The treaty gives the ISA two almost mutually exclusive mandates, says Aline Jaeckel, a specialist on international seabed-mining law at Potsdam University’s Institute for Advanced Sustainability Studies (IASS) in Germany: one to administer the mineral resources for the good of mankind, and the other to protect the marine environment from any harm from mining. “They are almost impossible to comply with because any mining will have environmental consequences. There is no way around that. So the question then becomes, How much harm is acceptable?”
Those conflicting mandates may explain why the ISA has yet to issue a single commercial mining permit—and why, in its nearly three decades of existence, it hasn’t even agreed on mining regulations, let alone how revenue from the globally owned resource should be distributed. So far, the ISA has awarded 18 exploration contracts in the CCZ to contractors representing China, Russia and the U.K., along with several other European, Asian and island nation-states. The U.S., which has not yet ratified UNCLOS, tacitly abides by it but has not sought any mining contracts. Once the mining regulations are formally established, exploration-contract holders can apply for commercial-mining permits.
According to the ISA’s mandate, mining revenue from those concessions should be equitably shared among members. Yet industry watchers expect that the organization will establish a royalty fee somewhere from 2% to 6% when it next meets in Kingston, Jamaica. A meeting scheduled to take place in July was postponed indefinitely because of the pandemic. In 2019, a group of 47 ISA members from Africa calculated that the proposed payment regime could lead to a return to member nations of less than $100,000 a year per country, hardly enough to “foster healthy development of the world economy,” as stipulated by the UNCLOS directive to the ISA.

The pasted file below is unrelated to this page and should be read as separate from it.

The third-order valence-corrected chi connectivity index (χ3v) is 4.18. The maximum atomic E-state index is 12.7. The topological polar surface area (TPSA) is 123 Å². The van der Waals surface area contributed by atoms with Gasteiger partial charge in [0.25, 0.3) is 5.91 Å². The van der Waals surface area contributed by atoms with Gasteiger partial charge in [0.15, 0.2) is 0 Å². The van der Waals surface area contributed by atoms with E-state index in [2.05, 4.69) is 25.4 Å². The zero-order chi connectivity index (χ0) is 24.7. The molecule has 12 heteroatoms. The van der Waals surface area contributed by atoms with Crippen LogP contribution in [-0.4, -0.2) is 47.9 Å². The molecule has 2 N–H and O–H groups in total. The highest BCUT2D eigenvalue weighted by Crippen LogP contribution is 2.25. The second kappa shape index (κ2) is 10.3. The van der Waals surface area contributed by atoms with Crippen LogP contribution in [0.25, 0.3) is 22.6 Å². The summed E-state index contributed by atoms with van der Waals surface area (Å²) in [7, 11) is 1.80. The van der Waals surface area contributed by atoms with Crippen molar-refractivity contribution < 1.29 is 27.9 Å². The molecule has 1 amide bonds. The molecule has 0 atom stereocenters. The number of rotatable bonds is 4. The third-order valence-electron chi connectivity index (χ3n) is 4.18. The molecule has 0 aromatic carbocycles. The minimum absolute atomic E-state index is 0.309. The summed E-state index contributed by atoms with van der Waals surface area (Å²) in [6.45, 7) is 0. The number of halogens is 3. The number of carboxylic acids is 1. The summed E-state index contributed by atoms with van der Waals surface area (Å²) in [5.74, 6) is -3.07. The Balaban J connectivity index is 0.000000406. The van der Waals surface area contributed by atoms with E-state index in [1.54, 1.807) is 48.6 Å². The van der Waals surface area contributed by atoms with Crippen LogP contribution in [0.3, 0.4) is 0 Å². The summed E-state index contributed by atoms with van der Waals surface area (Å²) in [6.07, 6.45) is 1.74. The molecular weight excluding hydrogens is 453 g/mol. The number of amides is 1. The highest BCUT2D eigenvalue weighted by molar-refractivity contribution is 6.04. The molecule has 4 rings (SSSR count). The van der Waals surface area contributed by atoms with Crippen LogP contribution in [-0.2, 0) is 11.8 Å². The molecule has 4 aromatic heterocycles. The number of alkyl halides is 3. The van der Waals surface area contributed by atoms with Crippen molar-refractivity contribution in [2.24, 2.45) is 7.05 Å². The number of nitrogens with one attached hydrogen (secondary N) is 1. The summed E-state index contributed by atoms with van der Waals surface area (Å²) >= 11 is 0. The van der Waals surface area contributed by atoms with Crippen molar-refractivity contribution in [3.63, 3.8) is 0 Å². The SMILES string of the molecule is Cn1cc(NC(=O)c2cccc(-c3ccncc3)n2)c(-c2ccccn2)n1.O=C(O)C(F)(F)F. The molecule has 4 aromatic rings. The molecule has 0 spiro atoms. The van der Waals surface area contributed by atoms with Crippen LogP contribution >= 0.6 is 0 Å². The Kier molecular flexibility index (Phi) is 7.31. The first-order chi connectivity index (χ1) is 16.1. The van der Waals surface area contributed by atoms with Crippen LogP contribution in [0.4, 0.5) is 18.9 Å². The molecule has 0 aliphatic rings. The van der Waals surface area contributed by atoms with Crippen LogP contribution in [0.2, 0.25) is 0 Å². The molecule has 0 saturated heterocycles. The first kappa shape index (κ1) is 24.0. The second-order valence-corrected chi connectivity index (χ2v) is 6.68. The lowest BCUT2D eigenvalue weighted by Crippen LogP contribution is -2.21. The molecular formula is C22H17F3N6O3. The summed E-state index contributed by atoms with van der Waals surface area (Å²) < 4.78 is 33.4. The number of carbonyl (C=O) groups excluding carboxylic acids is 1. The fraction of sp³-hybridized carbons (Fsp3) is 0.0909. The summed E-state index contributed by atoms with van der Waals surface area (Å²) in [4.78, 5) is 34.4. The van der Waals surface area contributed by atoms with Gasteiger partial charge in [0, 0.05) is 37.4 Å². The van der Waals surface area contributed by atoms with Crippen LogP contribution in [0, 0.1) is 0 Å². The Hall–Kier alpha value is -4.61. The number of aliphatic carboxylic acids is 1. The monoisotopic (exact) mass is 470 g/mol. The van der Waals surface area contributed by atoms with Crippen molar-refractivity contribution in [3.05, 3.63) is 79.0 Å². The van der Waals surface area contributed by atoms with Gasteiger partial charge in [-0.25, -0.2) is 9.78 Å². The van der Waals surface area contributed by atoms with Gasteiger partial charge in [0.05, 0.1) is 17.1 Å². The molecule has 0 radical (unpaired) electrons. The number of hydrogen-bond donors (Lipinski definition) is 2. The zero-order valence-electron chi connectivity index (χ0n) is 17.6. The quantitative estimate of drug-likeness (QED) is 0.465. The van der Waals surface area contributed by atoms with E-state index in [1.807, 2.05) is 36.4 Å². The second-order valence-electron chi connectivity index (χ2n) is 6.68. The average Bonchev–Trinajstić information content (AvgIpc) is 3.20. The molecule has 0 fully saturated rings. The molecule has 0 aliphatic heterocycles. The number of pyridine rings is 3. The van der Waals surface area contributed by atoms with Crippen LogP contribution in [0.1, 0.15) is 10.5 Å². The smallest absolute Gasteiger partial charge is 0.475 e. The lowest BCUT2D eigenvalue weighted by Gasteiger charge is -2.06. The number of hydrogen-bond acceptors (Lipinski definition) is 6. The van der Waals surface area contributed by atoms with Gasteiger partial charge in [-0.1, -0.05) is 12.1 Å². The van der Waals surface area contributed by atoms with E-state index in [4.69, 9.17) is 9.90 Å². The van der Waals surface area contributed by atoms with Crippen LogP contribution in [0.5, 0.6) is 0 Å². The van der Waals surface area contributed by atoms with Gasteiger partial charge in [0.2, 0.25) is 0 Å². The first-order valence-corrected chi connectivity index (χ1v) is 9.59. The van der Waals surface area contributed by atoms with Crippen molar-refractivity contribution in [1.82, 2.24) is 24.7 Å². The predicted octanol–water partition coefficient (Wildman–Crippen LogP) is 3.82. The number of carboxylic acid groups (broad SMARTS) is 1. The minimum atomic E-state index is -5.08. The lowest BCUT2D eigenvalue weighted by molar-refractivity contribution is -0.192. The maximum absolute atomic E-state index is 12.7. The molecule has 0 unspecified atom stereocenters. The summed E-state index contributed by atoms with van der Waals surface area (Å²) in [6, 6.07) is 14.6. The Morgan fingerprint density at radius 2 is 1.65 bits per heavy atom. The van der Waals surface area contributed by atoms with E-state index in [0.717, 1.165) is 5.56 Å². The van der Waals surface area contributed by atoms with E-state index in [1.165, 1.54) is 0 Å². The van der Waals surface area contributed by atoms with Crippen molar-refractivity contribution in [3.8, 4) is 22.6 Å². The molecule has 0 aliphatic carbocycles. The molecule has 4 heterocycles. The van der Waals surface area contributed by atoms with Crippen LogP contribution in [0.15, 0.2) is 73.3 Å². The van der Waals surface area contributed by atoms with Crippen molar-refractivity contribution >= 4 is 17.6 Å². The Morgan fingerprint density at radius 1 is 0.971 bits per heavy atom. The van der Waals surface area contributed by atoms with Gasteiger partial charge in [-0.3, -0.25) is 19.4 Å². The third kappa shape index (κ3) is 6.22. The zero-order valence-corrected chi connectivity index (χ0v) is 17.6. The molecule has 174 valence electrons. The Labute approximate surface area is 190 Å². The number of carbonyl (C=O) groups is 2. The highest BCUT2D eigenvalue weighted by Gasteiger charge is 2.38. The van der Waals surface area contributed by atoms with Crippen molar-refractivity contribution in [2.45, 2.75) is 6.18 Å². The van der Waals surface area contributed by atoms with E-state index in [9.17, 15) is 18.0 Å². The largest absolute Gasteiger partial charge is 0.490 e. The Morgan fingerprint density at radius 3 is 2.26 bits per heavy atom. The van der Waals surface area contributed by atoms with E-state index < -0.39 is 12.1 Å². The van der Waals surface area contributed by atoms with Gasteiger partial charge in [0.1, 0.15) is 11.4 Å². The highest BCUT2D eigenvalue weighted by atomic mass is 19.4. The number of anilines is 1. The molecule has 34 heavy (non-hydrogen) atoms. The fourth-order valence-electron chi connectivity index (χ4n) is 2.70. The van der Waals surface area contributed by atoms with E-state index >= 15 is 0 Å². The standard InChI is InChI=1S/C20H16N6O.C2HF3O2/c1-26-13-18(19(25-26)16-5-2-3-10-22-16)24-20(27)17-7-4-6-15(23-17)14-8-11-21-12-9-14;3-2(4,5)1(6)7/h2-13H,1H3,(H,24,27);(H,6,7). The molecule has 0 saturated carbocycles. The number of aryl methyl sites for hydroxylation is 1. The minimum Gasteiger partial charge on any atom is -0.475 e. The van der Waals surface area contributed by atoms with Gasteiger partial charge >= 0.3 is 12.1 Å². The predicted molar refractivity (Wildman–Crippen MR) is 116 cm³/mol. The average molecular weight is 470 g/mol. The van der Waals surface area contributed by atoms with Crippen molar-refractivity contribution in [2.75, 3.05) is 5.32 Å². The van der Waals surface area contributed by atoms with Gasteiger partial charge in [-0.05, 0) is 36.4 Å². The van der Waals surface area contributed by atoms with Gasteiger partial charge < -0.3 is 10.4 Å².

The final amounts could be even less, especially if the ISA establishes more stringent environmental protections, which would require consistent monitoring, an expensive undertaking when it has to happen thousands of miles from port and three miles deep. “The more money put into monitoring, the less gets distributed to the developing states,” says Pradeep Singh, a research associate at IASS in Germany who focuses on seabed-mining issues, and who frequently attends ISA meetings as a consultant for member nations. Apart from a small number of private contractors and supporting states who could potentially receive a windfall, he says, few others would benefit.
Any member nation can sponsor a contract application, but developing nations are given preferential access to concessions with proven deposits, a practice meant to level the playing field. Most sponsoring countries work with their own government-run mining contractors. Nauru partnered with the Metals Company, giving the Canada-based startup preferential access to a 75,000-sq-km area rich in nodules. The details of the Metals Company’s agreement with the government of Nauru are not public, but according to the company’s regulatory filing with the SEC in advance of its pending public listing, the startup estimates that it will earn $95 billion over 23 years of production, of which it will pay 7.6% in royalties to Nauru and the ISA. The rest, presumably, goes to the investors that Barron is now courting.
Singh suspects that Nauru’s recent triggering of the two-year countdown to mining activity was directly linked to the Metals Company’s desire to create investor hype ahead of the listing. Either way, Barron has managed to crown what is at its core an expensive, untested and risky underwater-mining operation with a green halo, promising a surefire—and lucrative, at least for investors—shortcut for saving the planet.